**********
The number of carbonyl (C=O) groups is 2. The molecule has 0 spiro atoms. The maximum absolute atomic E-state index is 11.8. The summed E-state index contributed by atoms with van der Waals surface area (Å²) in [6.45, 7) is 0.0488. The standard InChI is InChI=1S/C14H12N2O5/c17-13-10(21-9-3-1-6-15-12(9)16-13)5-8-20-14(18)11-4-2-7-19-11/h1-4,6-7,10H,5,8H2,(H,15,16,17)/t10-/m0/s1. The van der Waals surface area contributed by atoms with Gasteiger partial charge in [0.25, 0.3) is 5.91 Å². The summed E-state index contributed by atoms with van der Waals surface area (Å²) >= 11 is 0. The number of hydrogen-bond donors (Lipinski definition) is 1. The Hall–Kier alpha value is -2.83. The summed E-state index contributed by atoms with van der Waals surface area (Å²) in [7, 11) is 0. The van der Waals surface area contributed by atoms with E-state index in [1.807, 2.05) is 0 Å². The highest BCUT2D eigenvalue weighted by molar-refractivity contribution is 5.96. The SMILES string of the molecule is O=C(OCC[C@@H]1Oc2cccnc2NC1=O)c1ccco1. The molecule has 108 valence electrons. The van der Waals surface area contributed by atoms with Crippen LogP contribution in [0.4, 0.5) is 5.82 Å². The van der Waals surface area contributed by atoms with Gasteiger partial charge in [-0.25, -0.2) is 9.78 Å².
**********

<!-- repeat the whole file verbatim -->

The number of carbonyl (C=O) groups is 2. The molecule has 0 spiro atoms. The maximum absolute atomic E-state index is 11.8. The summed E-state index contributed by atoms with van der Waals surface area (Å²) in [6.45, 7) is 0.0488. The standard InChI is InChI=1S/C14H12N2O5/c17-13-10(21-9-3-1-6-15-12(9)16-13)5-8-20-14(18)11-4-2-7-19-11/h1-4,6-7,10H,5,8H2,(H,15,16,17)/t10-/m0/s1. The van der Waals surface area contributed by atoms with Gasteiger partial charge in [0.25, 0.3) is 5.91 Å². The summed E-state index contributed by atoms with van der Waals surface area (Å²) >= 11 is 0. The number of hydrogen-bond donors (Lipinski definition) is 1. The Hall–Kier alpha value is -2.83. The summed E-state index contributed by atoms with van der Waals surface area (Å²) in [7, 11) is 0. The van der Waals surface area contributed by atoms with E-state index in [1.807, 2.05) is 0 Å². The highest BCUT2D eigenvalue weighted by molar-refractivity contribution is 5.96. The SMILES string of the molecule is O=C(OCC[C@@H]1Oc2cccnc2NC1=O)c1ccco1. The molecule has 108 valence electrons. The van der Waals surface area contributed by atoms with Crippen LogP contribution in [0.4, 0.5) is 5.82 Å². The van der Waals surface area contributed by atoms with Gasteiger partial charge in [-0.25, -0.2) is 9.78 Å².